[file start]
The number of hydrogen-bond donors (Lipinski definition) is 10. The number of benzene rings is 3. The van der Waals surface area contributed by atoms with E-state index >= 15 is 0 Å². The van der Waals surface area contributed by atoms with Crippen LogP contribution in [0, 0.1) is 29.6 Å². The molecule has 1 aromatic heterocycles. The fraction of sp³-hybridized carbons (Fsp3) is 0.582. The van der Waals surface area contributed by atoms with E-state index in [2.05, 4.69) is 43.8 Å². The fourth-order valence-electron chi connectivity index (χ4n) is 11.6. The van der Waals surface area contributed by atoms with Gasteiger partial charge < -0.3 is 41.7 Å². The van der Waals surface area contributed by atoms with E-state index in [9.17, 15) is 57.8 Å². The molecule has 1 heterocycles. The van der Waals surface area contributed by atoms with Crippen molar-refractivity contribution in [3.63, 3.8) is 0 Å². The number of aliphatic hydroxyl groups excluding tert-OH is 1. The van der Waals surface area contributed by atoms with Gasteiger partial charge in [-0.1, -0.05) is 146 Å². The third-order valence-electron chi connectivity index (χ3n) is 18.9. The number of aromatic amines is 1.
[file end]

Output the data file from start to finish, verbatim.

The number of hydrogen-bond donors (Lipinski definition) is 10. The number of benzene rings is 3. The van der Waals surface area contributed by atoms with E-state index >= 15 is 0 Å². The van der Waals surface area contributed by atoms with Crippen LogP contribution in [0, 0.1) is 29.6 Å². The molecule has 1 aromatic heterocycles. The fraction of sp³-hybridized carbons (Fsp3) is 0.582. The van der Waals surface area contributed by atoms with E-state index in [2.05, 4.69) is 43.8 Å². The fourth-order valence-electron chi connectivity index (χ4n) is 11.6. The van der Waals surface area contributed by atoms with Gasteiger partial charge < -0.3 is 41.7 Å². The van der Waals surface area contributed by atoms with E-state index in [9.17, 15) is 57.8 Å². The molecule has 1 heterocycles. The van der Waals surface area contributed by atoms with Crippen molar-refractivity contribution in [3.63, 3.8) is 0 Å². The number of aliphatic hydroxyl groups excluding tert-OH is 1. The van der Waals surface area contributed by atoms with Gasteiger partial charge in [-0.1, -0.05) is 146 Å². The third-order valence-electron chi connectivity index (χ3n) is 18.9. The number of aromatic amines is 1.